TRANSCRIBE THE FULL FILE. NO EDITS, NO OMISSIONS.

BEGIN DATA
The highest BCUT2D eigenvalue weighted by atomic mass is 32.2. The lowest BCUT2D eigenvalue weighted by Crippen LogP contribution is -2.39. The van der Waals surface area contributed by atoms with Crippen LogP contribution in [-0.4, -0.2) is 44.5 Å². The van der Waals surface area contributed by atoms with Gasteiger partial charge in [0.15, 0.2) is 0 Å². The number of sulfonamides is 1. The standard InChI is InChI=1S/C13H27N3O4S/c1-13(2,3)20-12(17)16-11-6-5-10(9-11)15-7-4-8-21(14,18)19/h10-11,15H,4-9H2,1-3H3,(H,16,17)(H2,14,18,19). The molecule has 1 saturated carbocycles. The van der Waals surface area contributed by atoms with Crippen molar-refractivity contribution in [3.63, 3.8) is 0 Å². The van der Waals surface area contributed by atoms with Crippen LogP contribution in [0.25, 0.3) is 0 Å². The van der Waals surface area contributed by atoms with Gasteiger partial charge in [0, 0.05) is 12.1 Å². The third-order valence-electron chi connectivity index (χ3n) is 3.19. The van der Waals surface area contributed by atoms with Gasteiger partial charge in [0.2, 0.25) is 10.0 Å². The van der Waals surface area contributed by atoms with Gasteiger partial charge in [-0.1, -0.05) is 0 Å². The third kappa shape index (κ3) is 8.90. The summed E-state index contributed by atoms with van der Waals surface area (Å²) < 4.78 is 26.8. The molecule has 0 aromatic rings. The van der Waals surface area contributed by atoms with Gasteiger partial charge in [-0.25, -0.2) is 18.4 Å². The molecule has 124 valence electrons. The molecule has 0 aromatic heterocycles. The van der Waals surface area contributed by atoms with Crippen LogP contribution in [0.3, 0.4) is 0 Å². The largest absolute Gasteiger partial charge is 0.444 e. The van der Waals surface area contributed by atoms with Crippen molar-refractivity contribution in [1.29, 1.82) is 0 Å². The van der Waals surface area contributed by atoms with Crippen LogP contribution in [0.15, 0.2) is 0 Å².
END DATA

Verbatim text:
The highest BCUT2D eigenvalue weighted by atomic mass is 32.2. The lowest BCUT2D eigenvalue weighted by Crippen LogP contribution is -2.39. The van der Waals surface area contributed by atoms with Crippen LogP contribution in [-0.4, -0.2) is 44.5 Å². The van der Waals surface area contributed by atoms with Gasteiger partial charge in [0.15, 0.2) is 0 Å². The number of sulfonamides is 1. The standard InChI is InChI=1S/C13H27N3O4S/c1-13(2,3)20-12(17)16-11-6-5-10(9-11)15-7-4-8-21(14,18)19/h10-11,15H,4-9H2,1-3H3,(H,16,17)(H2,14,18,19). The molecule has 1 saturated carbocycles. The van der Waals surface area contributed by atoms with Crippen molar-refractivity contribution in [3.63, 3.8) is 0 Å². The van der Waals surface area contributed by atoms with Crippen LogP contribution in [0.25, 0.3) is 0 Å². The van der Waals surface area contributed by atoms with Gasteiger partial charge in [0, 0.05) is 12.1 Å². The third-order valence-electron chi connectivity index (χ3n) is 3.19. The van der Waals surface area contributed by atoms with Gasteiger partial charge in [0.2, 0.25) is 10.0 Å². The van der Waals surface area contributed by atoms with Gasteiger partial charge in [-0.1, -0.05) is 0 Å². The third kappa shape index (κ3) is 8.90. The summed E-state index contributed by atoms with van der Waals surface area (Å²) < 4.78 is 26.8. The molecule has 0 aromatic rings. The van der Waals surface area contributed by atoms with Gasteiger partial charge in [-0.25, -0.2) is 18.4 Å². The molecule has 124 valence electrons. The molecule has 0 aromatic heterocycles. The van der Waals surface area contributed by atoms with Crippen LogP contribution in [0.3, 0.4) is 0 Å². The largest absolute Gasteiger partial charge is 0.444 e. The van der Waals surface area contributed by atoms with Crippen molar-refractivity contribution in [1.29, 1.82) is 0 Å². The van der Waals surface area contributed by atoms with Crippen LogP contribution in [0.15, 0.2) is 0 Å².